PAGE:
Items by Paul Larmer

Timber sales are throwbacks to beastly days
Recent old-growth timber sales like Oregon's Roman Dunn are clear-cut in what critics call an "old-fashioned, dirty" way.
Cut to the past: logging wars resume
Using an obscure provision in the recent salvage logging bill, loggers begin cutting healthy old-growth forests in the Northwest.
Sheep vs. sheep in Hells Canyon
The Forest Service again tries to remove domestic sheep from Hells Canyon National Recreation Area in order to protect bighorn sheep.
Is another senator backpedaling?
Sportsmen and conservationists criticize Craig Thomas for not considering public access in his bill to turn over BLM land to states.
Company slips through president's noose
Crown Butte mining company officials hastily file 38 claims on national forest lands adjacent to Yellowstone Park a day before President Clinton's moratorium on such claims goes into effect.
BLM land: outstanding opportunities for crowding
Increased tourism on BLM lands forces the agency to rethink its management plans.
A Western senator hears from his constituents
New Mexico Republican Sen. Pete Domenici agrees to revise his Livestock Grazing Act after sportsmen, environmentalists and the media raise an outcry against it.
Can BLM save the grass, and itself?
The BLM begins fighting back in a last-ditch effort to save grazing reform - and the agency itself - from legislation that would halt reform and turn over public lands to the state.
Memo incontinence strikes again
Washington Republican Sen. Slade Gorton is embarrassed by the disclosure of memos showing his close ties to industry in his attempts to weaken environmental laws.
Endangered law backed in court, ripped in Congress
Even as the Endangered Species Act is upheld in Western courts, lawmakers in Congress work to destroy it.
Lettie Hellman
Delta County resident Lettie Hellman is a proponent of prisons for economic growth and other reasons.
A small mountain town shows prisons can be good neighbors
The prisons in Colorado's Fremont County have brought more benefits than problems, many claim.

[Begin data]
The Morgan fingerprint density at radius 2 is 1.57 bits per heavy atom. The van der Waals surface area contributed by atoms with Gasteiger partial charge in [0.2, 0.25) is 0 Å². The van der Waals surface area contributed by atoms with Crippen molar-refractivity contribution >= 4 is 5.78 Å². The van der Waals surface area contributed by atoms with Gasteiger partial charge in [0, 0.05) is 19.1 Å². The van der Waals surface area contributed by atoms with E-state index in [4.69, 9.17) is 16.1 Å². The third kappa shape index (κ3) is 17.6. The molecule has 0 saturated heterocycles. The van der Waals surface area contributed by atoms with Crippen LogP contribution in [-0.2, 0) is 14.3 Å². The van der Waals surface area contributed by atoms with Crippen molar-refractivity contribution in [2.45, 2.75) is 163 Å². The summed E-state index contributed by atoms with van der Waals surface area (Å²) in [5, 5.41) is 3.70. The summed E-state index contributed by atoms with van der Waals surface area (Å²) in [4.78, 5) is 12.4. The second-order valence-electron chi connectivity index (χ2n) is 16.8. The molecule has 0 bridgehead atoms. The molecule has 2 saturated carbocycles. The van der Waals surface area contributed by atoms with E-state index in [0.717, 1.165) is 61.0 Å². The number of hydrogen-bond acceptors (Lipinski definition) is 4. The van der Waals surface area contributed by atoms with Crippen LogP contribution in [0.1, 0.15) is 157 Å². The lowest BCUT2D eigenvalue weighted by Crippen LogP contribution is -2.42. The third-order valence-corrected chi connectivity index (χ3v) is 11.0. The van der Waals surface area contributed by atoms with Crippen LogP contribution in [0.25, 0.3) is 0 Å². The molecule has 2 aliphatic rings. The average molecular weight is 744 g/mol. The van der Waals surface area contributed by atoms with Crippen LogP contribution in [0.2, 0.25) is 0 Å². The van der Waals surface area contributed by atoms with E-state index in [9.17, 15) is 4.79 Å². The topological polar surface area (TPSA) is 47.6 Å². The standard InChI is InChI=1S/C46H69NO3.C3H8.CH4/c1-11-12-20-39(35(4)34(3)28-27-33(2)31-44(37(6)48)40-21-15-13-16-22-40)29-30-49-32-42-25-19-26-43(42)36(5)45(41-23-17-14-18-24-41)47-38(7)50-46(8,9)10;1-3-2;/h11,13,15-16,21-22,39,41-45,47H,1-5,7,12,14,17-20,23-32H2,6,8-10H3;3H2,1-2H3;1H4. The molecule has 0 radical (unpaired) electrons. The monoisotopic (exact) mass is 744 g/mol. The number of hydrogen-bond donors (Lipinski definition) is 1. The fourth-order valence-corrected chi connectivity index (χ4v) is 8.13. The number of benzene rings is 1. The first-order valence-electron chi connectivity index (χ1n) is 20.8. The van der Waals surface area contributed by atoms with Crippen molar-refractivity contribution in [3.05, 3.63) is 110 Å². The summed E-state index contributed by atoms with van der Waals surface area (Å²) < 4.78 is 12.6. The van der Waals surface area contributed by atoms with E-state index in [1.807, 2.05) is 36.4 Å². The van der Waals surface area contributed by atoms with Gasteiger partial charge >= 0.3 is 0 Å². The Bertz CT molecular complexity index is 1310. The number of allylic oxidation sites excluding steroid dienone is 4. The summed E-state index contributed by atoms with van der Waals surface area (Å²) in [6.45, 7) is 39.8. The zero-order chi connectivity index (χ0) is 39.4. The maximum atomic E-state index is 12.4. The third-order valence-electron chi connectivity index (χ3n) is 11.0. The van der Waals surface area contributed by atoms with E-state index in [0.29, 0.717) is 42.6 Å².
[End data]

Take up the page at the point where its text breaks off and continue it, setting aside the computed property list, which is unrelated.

How Colorado's hunters lost 90 acres to 300 prisoners
The Delta Correctional Facility was given unrestricted use of 91 acres in the Escalante State Wildlife Area in Colorado.
Crime is big business, on both sides of thelaw
Prisons are a major growth industry in the rural West.
Poor, rural places are magnets for prisons
Most new prisons are being built in economically troubled rural areas.
Colorado's prison slayer
Small businessman Tom Huerkamp fights the building of prisons in the rural West and looks for other ways to generate an economy.
Grazing reform 'reformed'
The Livestock Grazing Act of 1995, introduced by New Mexico Republican Sen. Pete Dominici, would kill Bruce Babbitt's grazing reform efforts.
Heard around the West
"Cow cops" in Oregon, "White Knight" claims land in Idaho's Nez Perce National Forest, Forest Service employees worry about bombs, timber industry has trouble buying salvage sales it pushed for.
Man, weather conspire against salmon
Hopes that a giant spring runoff would help baby Snake River salmon get past dams to the Pacific are killed by the weather and the Army Corps of Engineers.
Grazing settlement favors ranchers
A lawsuit over grazing on Montana's Beaverhead National Forest is settled in ranchers' favor.
Five states squirm as bull trout declines
Saving the bull trout will require the cooperation of five states and 34 national forests.
Soft-path approach to saving species
Hank Fischer of Defenders of Wildlife tries to use communication and consensus-building to save endangered species.
Idaho injunction lifted
Judge David Ezra lifts injunction that threatened to halt many activities on six Idaho national forests in order to protect salmon habitat.
Who killed the cows?
Rancher Tom Kelly believes environmentalists may have shot 13 of his cows.
Back to grazing reform ... maybe
New grazing regulations are released by BLM with little fanfare.
Congress helps ranchers, too
Senate approves bill requiring the Forest Service to reissue grazing permits to ranchers.
How Western senators voted on the Murray amendment
How Western senators voted on the Murray amendment.
Salvage logging squeaks by Senate
Senate agrees to suspend environmental laws in order to expediate salvage logging in national forests.
The wolf wasn't guilty
A reintroduced wolf shot by Idaho rancher Gene Hussey did not kill the dead calf it was found with, veterinary pathologists find.
Utah escapes missiles
U.S. Army decides not to launch missiles from Green River, Utah, and shoot them down over New Mexico's White Sands Missile Range.
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